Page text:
Founder of Funkfeuer FREE NET, Vienna
Breaking the Wall of Internet Censorship. How Peer to Peer Wireless Mesh Networks Are Replacing Centralized Connectivity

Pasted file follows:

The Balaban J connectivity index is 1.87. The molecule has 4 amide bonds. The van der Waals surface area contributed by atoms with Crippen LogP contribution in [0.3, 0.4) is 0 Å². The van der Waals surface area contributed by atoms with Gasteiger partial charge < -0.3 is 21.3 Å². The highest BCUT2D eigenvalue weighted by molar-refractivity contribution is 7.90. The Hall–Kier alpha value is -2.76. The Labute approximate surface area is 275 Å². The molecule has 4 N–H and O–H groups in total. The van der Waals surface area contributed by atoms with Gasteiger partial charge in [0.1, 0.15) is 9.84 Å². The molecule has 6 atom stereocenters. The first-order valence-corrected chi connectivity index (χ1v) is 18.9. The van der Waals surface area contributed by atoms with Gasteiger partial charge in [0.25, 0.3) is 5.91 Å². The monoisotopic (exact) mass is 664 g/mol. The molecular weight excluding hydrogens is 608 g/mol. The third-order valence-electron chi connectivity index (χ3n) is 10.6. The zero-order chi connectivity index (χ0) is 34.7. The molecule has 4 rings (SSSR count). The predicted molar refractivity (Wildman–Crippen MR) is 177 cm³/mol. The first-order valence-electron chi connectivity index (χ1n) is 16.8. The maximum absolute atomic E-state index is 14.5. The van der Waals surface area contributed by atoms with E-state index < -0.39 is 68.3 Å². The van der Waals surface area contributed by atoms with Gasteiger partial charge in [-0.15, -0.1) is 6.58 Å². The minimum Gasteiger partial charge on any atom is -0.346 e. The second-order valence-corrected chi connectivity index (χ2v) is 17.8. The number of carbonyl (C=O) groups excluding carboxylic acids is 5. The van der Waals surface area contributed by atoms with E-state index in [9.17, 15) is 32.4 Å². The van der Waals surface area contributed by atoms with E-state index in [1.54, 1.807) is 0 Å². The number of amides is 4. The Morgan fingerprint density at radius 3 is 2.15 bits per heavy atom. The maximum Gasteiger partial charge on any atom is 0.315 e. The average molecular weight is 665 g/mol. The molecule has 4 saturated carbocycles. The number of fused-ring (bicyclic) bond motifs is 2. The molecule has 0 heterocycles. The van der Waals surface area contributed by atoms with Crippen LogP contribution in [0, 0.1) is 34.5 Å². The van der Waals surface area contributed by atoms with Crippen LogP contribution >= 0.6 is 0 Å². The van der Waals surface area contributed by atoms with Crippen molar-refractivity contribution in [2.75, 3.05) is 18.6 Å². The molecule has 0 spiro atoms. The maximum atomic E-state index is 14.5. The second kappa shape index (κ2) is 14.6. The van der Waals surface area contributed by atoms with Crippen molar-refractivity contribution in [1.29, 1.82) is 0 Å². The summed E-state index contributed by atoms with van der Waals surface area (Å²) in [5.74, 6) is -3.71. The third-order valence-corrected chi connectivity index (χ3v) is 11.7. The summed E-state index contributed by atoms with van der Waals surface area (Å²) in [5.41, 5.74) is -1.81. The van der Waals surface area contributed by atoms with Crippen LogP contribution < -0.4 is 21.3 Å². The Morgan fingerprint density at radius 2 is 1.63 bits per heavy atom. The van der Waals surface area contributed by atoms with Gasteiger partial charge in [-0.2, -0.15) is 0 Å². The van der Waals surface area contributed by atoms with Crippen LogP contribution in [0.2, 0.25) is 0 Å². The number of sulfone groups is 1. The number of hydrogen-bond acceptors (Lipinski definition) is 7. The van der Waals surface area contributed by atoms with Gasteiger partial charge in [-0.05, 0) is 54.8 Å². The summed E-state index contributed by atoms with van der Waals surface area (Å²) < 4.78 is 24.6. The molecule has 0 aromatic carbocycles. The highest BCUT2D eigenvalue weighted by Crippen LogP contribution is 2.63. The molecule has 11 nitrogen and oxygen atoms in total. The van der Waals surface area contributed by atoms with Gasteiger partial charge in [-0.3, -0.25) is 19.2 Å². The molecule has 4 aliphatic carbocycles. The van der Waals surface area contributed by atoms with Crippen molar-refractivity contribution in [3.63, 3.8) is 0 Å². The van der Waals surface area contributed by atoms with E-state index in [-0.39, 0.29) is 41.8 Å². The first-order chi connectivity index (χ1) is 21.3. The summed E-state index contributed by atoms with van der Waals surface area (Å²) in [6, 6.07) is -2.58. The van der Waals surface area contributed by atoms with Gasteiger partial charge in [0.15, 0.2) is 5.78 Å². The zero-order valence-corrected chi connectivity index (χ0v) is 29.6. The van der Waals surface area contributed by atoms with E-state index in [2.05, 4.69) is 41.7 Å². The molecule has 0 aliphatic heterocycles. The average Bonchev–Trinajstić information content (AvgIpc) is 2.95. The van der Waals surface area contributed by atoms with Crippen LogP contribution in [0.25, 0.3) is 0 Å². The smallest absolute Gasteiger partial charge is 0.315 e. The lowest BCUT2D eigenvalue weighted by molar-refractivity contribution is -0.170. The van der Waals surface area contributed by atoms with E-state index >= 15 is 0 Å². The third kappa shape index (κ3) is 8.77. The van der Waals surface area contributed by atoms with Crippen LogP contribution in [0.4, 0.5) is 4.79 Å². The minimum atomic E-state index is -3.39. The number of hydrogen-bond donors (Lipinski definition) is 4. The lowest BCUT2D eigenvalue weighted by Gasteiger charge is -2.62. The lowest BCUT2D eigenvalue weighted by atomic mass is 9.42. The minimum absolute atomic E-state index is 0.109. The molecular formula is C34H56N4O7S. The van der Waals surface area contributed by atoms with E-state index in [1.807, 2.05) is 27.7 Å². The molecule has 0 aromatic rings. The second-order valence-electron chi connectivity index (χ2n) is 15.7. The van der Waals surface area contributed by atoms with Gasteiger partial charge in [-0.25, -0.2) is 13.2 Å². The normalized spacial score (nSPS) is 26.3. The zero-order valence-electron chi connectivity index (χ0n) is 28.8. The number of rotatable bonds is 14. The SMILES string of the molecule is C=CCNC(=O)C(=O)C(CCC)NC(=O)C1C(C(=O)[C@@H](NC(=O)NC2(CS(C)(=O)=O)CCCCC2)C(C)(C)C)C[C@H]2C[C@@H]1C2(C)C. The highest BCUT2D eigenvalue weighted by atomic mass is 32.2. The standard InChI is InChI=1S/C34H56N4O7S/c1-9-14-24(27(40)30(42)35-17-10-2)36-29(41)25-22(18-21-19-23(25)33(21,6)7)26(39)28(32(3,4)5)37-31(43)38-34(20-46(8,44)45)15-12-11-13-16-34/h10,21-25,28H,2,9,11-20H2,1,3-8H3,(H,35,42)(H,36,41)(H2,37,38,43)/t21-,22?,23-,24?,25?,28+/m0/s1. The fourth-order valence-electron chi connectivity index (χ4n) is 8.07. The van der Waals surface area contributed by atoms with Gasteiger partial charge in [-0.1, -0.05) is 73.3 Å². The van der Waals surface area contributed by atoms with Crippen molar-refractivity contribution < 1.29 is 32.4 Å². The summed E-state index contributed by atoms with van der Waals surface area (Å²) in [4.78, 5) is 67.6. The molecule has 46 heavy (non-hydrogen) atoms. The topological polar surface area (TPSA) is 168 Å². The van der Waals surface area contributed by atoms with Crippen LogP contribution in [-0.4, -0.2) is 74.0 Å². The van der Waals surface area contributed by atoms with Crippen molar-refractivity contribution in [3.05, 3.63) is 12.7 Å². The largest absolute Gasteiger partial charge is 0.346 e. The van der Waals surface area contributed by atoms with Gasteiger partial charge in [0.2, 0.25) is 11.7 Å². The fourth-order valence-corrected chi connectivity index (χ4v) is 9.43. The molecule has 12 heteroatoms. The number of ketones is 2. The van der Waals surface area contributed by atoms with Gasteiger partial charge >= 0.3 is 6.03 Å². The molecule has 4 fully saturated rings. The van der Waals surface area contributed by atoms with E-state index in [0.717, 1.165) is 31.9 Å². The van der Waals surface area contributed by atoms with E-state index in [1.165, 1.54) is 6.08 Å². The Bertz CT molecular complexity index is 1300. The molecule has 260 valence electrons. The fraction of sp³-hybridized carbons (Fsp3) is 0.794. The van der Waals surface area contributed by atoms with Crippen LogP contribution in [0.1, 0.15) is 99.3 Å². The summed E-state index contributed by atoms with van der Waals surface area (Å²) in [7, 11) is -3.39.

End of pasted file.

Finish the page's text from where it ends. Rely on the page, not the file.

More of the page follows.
So, thank you very much for having me here. It is a great honour, and actually I am a little bit shocked almost to talk about my hobby project, which is just a hobby project; it is not my daytime job—just something that we started as a group nine and a half years ago. It carried on since then, and there has been this driving motor behind this all the time. So, I don’t know exactly if I deserve this, being here, but anyway I hope you bear with me. I am not probably the first one to have thought this idea that— when I was 14—the wall was falling, the change was coming, and we actually felt something new. I think if Bert Brecht in 1932 had a very similar idea that, if we can have two-way communication systems, if people could talk back on the radio, the world would be a different place. So, just imagine: what if every person in Germany, Austria, Europe, at that time, had a radio to talk back—maybe had a printing press, maybe had a cinema studio? We would have lots of parodies of the rise of Fascism or so. The world would have been a different place. People wouldn’t be able to follow blindly in just one direction. I think this multitude of opinions, this multitude of voices, is really the core of what I want to talk about. We have good news for Mr. Brecht. We built that—by now, at least I believe so—in small scales. We have the Internet, first of all, but the Internet is still very centralised. It is frighteningly centralised. If you look at your Internet connection from your Internet service provider, your Internet service provider will give you a DSL modem, and that will connect to some switch. That switch will, as in a tree, have multiple other DSL modems connected to it, and it will be a very central place. So, you knock out that place, you knock out many customers at once. Of course, then at a higher level, the ISP will cross connect. However, we took a totally different approach here. As you can see, in this graph of this mesh network, this is the sort of the centre of our network here—the green stuff in the middle. These are nodes, as in graph theory, nodes describing essentially Wi-Fi, rather small things like, for example, this one. The standard Wi-Fi router that everybody can buy in a shop is nothing special; it is very cheap. It is 40 Euros maybe, or less by now. We can reprogram those and create this network of densely interlinked nodes, and these nodes are connected by edges, and on the edges you can see (you probably cannot see) labels, edge labels, saying how strong this connection is, how much packet loss we have etc. So, this is sort of—you get the impression of the structure of the network. It is like a spider went crazy; there is no structure.